http://www.ncbi.nlm.nih.gov/pmc/articles/PMC5739294PMC
December 2017

Probing Cdc42 Polarization Dynamics in Budding Yeast Using a Biosensor.

Methods Enzymol 2017 20;589:171-190. Epub 2017 Feb 20.

The Ohio State University, Columbus, OH, United States. Electronic address:

Cdc42 is a small guanosine triphosphatase (GTPase) that plays a central role in polarity development in diverse cell types. Since the activity of Cdc42 is dynamically controlled in time and space, it is required to develop a biosensor to monitor its activation in vivo. In this chapter, we describe the construction and usage of a simple and robust biosensor for monitoring active Cdc42 in budding yeast. This affinity-based biosensor uses a red fluorescent protein fused to a Cdc42- and Rac-interactive binding motif from one of the Cdc42 effector proteins. Because it binds specifically to the GTP-bound Cdc42, this biosensor can be used to monitor Cdc42 activation in vivo. This or similar biosensors can be widely used for studying GTPase signaling in other cell types because of the conserved CRIB motif present among GTPase targets.
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http://dx.doi.org/10.1016/bs.mie.2017.01.011DOI Listing
http://www.ncbi.nlm.nih.gov/pmc/articles/PMC5367485PMC
August 2017

Regulation of Cdc42 polarization by the Rsr1 GTPase and Rga1, a Cdc42 GTPase-activating protein, in budding yeast.

J Cell Sci 2015 Jun 23;128(11):2106-17. Epub 2015 Apr 23.

Molecular Cellular Developmental Biology Program, The Ohio State University, Columbus, OH 43210, USA Department of Molecular Genetics, The Ohio State University, Columbus, OH 43210, USA.

Cdc42 plays a central role in establishing polarity in yeast and animals, yet how polarization of Cdc42 is achieved in response to spatial cues is poorly understood. Using live-cell imaging, we found distinct dynamics of Cdc42 polarization in haploid budding yeast in correlation with two temporal steps of the G1 phase. The position at which the Cdc42-GTP cluster develops changes rapidly around the division site during the first step but becomes stabilized in the second step, suggesting that an axis of polarized growth is determined in mid G1. Cdc42 polarization in the first step and its proper positioning depend on Rsr1 and its GTPase-activating protein (GAP) Bud2. Interestingly, Rga1, a Cdc42 GAP, exhibits transient localization to a site near the bud neck and to the division site during cytokinesis and G1, and this temporal change of Rga1 distribution is necessary for determination of a proper growth site. Mathematical modeling suggests that a proper axis of Cdc42 polarization in haploid cells might be established through a biphasic mechanism involving sequential positive feedback and transient negative feedback.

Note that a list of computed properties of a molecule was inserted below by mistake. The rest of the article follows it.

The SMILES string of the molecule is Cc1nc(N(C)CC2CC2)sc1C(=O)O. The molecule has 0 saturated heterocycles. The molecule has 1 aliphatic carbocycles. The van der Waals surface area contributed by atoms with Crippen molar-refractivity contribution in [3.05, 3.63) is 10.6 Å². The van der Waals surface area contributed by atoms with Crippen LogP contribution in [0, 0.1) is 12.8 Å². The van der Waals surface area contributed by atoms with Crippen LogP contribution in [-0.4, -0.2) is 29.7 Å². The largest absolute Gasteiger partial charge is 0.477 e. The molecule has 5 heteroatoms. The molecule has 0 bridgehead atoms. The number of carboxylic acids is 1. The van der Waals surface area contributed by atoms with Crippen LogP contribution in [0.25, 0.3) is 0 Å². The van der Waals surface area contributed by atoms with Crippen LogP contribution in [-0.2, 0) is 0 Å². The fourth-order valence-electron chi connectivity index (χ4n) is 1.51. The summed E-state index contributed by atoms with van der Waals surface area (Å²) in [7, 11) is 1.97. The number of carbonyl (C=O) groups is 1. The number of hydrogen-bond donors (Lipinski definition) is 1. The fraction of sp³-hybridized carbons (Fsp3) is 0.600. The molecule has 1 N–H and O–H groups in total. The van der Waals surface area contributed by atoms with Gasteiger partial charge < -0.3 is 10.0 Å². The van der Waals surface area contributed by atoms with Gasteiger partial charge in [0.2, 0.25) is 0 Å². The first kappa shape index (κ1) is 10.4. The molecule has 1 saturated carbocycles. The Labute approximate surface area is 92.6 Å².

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http://dx.doi.org/10.1242/jcs.166538DOI Listing
http://www.ncbi.nlm.nih.gov/pmc/articles/PMC4457026PMC
June 2015

Bimolecular Fluorescence Complementation (BiFC) Analysis: Advances and Recent Applications for Genome-Wide Interaction Studies.

J Mol Biol 2015 Jun 12;427(11):2039-2055. Epub 2015 Mar 12.

Molecular Cellular Developmental Biology Program, Ohio State University, OH, USA.

Complex protein networks are involved in nearly all cellular processes. To uncover these vast networks of protein interactions, various high-throughput screening technologies have been developed. Over the last decade, bimolecular fluorescence complementation (BiFC) assay has been widely used to detect protein-protein interactions (PPIs) in living cells. This technique is based on the reconstitution of a fluorescent protein in vivo. Easy quantification of the BiFC signals allows effective cell-based high-throughput screenings for protein binding partners and drugs that modulate PPIs. Recently, with the development of large screening libraries, BiFC has been effectively applied for genome-wide PPI studies and has uncovered novel protein interactions, providing new insight into protein functions. In this review, we describe the development of reagents and methods used for BiFC-based screens in yeast, plants, and mammalian cells. We also discuss the advantages and drawbacks of these methods and highlight the application of BiFC in large-scale studies.
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http://dx.doi.org/10.1016/j.jmb.2015.03.005DOI Listing
http://www.ncbi.nlm.nih.gov/pmc/articles/PMC4417415PMC
June 2015

A Comprehensive Membrane Interactome Mapping of Sho1p Reveals Fps1p as a Novel Key Player in the Regulation of the HOG Pathway in S. cerevisiae.

J Mol Biol 2015 Jun 30;427(11):2088-103. Epub 2015 Jan 30.

Donnelly Centre, University of Toronto, 160 College Street, Toronto, ON M5S 3E1, Canada; Department of Biochemistry, University of Toronto, Medical Science Building, 1 King's College Circle, Toronto, ON M5S 1A8, Canada; Department of Molecular Genetics, University of Toronto, Medical Sciences Building, 1 King's College Circle, Toronto, ON M5S 1A8, Canada. Electronic address: